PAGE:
Ask NotGraphs (#3)

Dear NotGraphs,

My girlfriend of four years is a paradox. On the surface, she appears to love baseball. Years ago, she had a senior picture taken of her in Twins gear and surrounded by Twins memorabilia. We went to TwinsFest together just last weekend and she was far more interested in the historical baseball exhibit than me (I was more interested in autographs and pictures). She’s also been working on getting a poster of Justin Morneau, Michael Cuddyer, and Joe Mauer as “construction workers” signed by all three players (she’s only missing Morneau now), and still has the newspaper article of when Paul Molitor got his 3000th hit.

However, when it comes to watching games on TV, she rarely joins me. As she put it, she cannot understand watching the same thing every single night. I find this interesting, as we watch How I Met Your Mother and The Big Bang Theory together, and we often rattle off 4 episodes in one night with each other. Please don’t tell me my Y chromosome is clouding my vision. Is this not similar?

I get the feeling that part of her aversion is due to her brother and father. They are both… well, I guess the best way to put this is that they would commonly scream at the TV. Even if the Twins were up 5-0 in the 8th inning, if the shortstop bobbled a slow grounder, look! He’s the worst player on the team. Being subjected to this for 20+ years and counting did a number on her, I believe. Fortunately for her, I am more level-headed and quiet during games, but she still is not interested in watching more than one game a week with me.

My question is, how can I get my girlfriend to start watching more Twins games with me without her complaining about it? By watching, I mean actually engaged in the game, not just sitting on the couch next to me playing Angry Birds for 3 hours. Or am I destined to spend every night during baseball season alone for the rest of my life?


Miffed in Minnesota

Dear Miffed,

Gotta say, your girlfriend being willing to sit on the couch next to you, even playing Angry Birds, doesn’t sound so bad. I posed your question to my wife, who gets up from the couch when I turn on a baseball game– and if our apartment had more rooms than it does, she would definitely go to another one of those rooms. Her first question was whether you watch with the announcers on. News to me that the announcers were part of the problem for her, but she said– and this is a direct quote, because I wrote it down– “I think I would definitely be more interested in watching if instead of announcers, the game was set to music.”

Ten minutes later, when I stopped laughing, I asked, “like figure skating?”

“I guess so. Although I suppose you haven’t seen me watch figure skating either. All I meant was the announcers make every game sound the same, they’re talking about nothing. And maybe if I knew more about the players and their lives, I would be more interested. Like when you told me about Jose Reyes and his injuries, now I know more about him.”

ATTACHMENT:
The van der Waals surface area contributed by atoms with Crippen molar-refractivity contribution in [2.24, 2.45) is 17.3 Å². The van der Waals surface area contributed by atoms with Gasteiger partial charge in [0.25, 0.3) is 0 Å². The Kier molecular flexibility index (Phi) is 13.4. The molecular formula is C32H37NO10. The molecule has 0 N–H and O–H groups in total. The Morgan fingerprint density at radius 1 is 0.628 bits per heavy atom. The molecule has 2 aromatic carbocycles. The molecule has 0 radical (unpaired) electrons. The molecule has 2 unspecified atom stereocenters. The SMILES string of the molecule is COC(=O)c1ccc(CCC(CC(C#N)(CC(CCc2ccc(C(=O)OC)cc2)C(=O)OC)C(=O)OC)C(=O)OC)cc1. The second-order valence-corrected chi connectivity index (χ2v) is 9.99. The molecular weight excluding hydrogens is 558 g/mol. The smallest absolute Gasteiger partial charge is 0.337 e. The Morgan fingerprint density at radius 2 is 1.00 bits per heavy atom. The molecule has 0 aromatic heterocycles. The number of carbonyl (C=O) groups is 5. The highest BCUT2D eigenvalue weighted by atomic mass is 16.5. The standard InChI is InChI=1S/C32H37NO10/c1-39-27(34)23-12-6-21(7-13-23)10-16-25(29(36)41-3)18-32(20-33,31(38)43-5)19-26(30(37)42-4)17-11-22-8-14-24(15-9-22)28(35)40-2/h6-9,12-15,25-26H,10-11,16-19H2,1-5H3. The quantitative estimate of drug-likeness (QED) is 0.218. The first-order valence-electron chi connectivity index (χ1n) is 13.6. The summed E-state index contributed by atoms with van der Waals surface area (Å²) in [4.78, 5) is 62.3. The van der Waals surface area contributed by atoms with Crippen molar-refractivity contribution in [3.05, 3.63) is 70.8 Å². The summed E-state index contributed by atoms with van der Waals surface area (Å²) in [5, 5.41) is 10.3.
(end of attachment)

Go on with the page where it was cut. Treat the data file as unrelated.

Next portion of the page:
“Oh, Jose Reyes isn’t on the Mets anymore.”

“What? What happened?”

“They couldn’t afford him.”

“Oh, now I don’t care again.”

So, okay, Miffed, sorry about that tangent. I know, none of this is that useful to you, because your girlfriend actually loves baseball, she just doesn’t love watching it on TV. Or at least not every night. To be honest, your question makes me sympathize with her a little bit. Here she is, legitimately a baseball fan, and happy to watch a game a week. And even sometimes sit on the couch while you watch, when she’s not interested. And you’re complaining. I know, it’s frustrating. You want her to want to watch every night. But you have it really good.

I don’t know if her experiences with her family scarred her, or just bored her. Heck, maybe the fact that you don’t throw things at the TV is the problem. “If only he’d show some passion when the shortstop bobbles a grounder in the 8th inning of a blowout, then I’d be excited to watch. But he just sits there, quietly, saying nothing.” Maybe that’s what she’s thinking. Or maybe she’s just not that interested in watching 162 games a year, and there’s nothing you can do about it. I don’t know that I accept the analogy that it’s no different from watching How I Met Your Mother. There’s plot, there’s characters. And the episodes are over in half an hour. Sure, baseball has unpredictability, and there’s an excitement to live sports that yet another 18 Kids And Counting rerun doesn’t have.

But every game is a lot to ask. (Have you tried varying up the routine? Maybe she’d enjoy it more in a sports bar than on the couch? Or inviting friends over sometimes to all watch the game together? What if you made her some special game-watching snacks as a reward? Or you watch a couple of innings, and if the game’s not close, you break for some Mike & Molly and then check back in? Or turn the sound off, and do something together with the game on in the background– play Scrabble, perhaps? Or, well, this is a G-rated website, but use your imagination.)

Talk to her. See if there’s anything you can do to make it more fun for her. And if there isn’t, then compromise. Skip the Scott Baker starts. Do things that she wants to do. Turn it on for the last couple of innings. Be thankful she’s a fan, and wants to at least watch sometimes. And make sure her father and brother are properly medicated.

Good luck,

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Jeremy Blachman is the author of Anonymous Lawyer, a satirical novel that should make people who didn't go to law school feel good about their life choices. Read more at McSweeney's or elsewhere. He likes e-mail.

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Or watch baseball games instead of whatever it is the Twins play.

Mario Mendoza of posters
Mario Mendoza of posters

Seriously, good point. Maybe the 2011 Twins were the problem.